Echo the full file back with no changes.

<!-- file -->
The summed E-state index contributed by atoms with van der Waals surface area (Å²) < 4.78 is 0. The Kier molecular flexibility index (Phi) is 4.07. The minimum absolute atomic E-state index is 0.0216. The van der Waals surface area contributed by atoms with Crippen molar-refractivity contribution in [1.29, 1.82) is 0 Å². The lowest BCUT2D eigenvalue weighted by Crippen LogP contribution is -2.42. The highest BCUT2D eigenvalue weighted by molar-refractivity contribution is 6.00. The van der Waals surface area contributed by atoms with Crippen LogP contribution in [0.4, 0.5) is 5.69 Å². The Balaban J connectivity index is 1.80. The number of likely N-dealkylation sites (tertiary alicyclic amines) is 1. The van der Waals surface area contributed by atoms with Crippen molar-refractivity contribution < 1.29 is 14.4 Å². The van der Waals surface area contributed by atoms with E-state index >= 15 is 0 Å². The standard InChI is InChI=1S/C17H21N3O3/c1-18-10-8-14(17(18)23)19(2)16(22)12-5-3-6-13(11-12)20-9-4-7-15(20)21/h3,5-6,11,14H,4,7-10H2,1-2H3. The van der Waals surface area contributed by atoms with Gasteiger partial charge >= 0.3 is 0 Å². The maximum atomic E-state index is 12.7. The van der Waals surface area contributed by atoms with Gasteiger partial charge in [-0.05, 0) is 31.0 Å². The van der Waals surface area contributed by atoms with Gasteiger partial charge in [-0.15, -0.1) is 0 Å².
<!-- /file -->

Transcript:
The summed E-state index contributed by atoms with van der Waals surface area (Å²) < 4.78 is 0. The Kier molecular flexibility index (Phi) is 4.07. The minimum absolute atomic E-state index is 0.0216. The van der Waals surface area contributed by atoms with Crippen molar-refractivity contribution in [1.29, 1.82) is 0 Å². The lowest BCUT2D eigenvalue weighted by Crippen LogP contribution is -2.42. The highest BCUT2D eigenvalue weighted by molar-refractivity contribution is 6.00. The van der Waals surface area contributed by atoms with Crippen LogP contribution in [0.4, 0.5) is 5.69 Å². The Balaban J connectivity index is 1.80. The number of likely N-dealkylation sites (tertiary alicyclic amines) is 1. The van der Waals surface area contributed by atoms with Crippen molar-refractivity contribution < 1.29 is 14.4 Å². The van der Waals surface area contributed by atoms with E-state index >= 15 is 0 Å². The standard InChI is InChI=1S/C17H21N3O3/c1-18-10-8-14(17(18)23)19(2)16(22)12-5-3-6-13(11-12)20-9-4-7-15(20)21/h3,5-6,11,14H,4,7-10H2,1-2H3. The van der Waals surface area contributed by atoms with Gasteiger partial charge >= 0.3 is 0 Å². The maximum atomic E-state index is 12.7. The van der Waals surface area contributed by atoms with Gasteiger partial charge in [-0.05, 0) is 31.0 Å². The van der Waals surface area contributed by atoms with Gasteiger partial charge in [-0.15, -0.1) is 0 Å².